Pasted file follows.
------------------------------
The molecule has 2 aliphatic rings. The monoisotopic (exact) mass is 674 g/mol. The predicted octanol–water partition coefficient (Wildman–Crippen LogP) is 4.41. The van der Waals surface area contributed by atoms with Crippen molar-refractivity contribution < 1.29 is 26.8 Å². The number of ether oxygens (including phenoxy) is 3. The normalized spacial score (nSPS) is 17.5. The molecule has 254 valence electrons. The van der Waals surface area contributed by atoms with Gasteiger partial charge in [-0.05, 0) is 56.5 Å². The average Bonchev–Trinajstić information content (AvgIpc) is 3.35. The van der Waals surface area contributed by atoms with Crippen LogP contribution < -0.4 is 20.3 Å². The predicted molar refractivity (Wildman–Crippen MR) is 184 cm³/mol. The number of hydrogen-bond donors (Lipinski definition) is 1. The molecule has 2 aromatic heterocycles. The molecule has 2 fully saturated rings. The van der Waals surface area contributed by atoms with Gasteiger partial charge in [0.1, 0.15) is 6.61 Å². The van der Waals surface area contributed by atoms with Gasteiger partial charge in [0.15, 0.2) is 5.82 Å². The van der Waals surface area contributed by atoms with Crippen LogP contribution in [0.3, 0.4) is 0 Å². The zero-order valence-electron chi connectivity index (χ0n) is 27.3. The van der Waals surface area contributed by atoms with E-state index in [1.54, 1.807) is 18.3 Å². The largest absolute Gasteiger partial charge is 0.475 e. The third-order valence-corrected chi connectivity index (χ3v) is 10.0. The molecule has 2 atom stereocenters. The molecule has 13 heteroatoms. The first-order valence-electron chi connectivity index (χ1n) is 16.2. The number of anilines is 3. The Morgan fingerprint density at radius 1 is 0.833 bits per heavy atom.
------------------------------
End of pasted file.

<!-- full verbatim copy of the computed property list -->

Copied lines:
The molecule has 2 aliphatic rings. The monoisotopic (exact) mass is 674 g/mol. The predicted octanol–water partition coefficient (Wildman–Crippen LogP) is 4.41. The van der Waals surface area contributed by atoms with Crippen molar-refractivity contribution < 1.29 is 26.8 Å². The number of ether oxygens (including phenoxy) is 3. The normalized spacial score (nSPS) is 17.5. The molecule has 254 valence electrons. The van der Waals surface area contributed by atoms with Gasteiger partial charge in [-0.05, 0) is 56.5 Å². The average Bonchev–Trinajstić information content (AvgIpc) is 3.35. The van der Waals surface area contributed by atoms with Crippen LogP contribution < -0.4 is 20.3 Å². The predicted molar refractivity (Wildman–Crippen MR) is 184 cm³/mol. The number of hydrogen-bond donors (Lipinski definition) is 1. The molecule has 2 aromatic heterocycles. The molecule has 2 fully saturated rings. The van der Waals surface area contributed by atoms with Gasteiger partial charge in [0.1, 0.15) is 6.61 Å². The van der Waals surface area contributed by atoms with Gasteiger partial charge in [0.15, 0.2) is 5.82 Å². The van der Waals surface area contributed by atoms with Crippen LogP contribution in [0.3, 0.4) is 0 Å². The zero-order valence-electron chi connectivity index (χ0n) is 27.3. The van der Waals surface area contributed by atoms with E-state index in [1.54, 1.807) is 18.3 Å². The largest absolute Gasteiger partial charge is 0.475 e. The third-order valence-corrected chi connectivity index (χ3v) is 10.0. The molecule has 2 atom stereocenters. The molecule has 13 heteroatoms. The first-order valence-electron chi connectivity index (χ1n) is 16.2. The number of anilines is 3. The Morgan fingerprint density at radius 1 is 0.833 bits per heavy atom.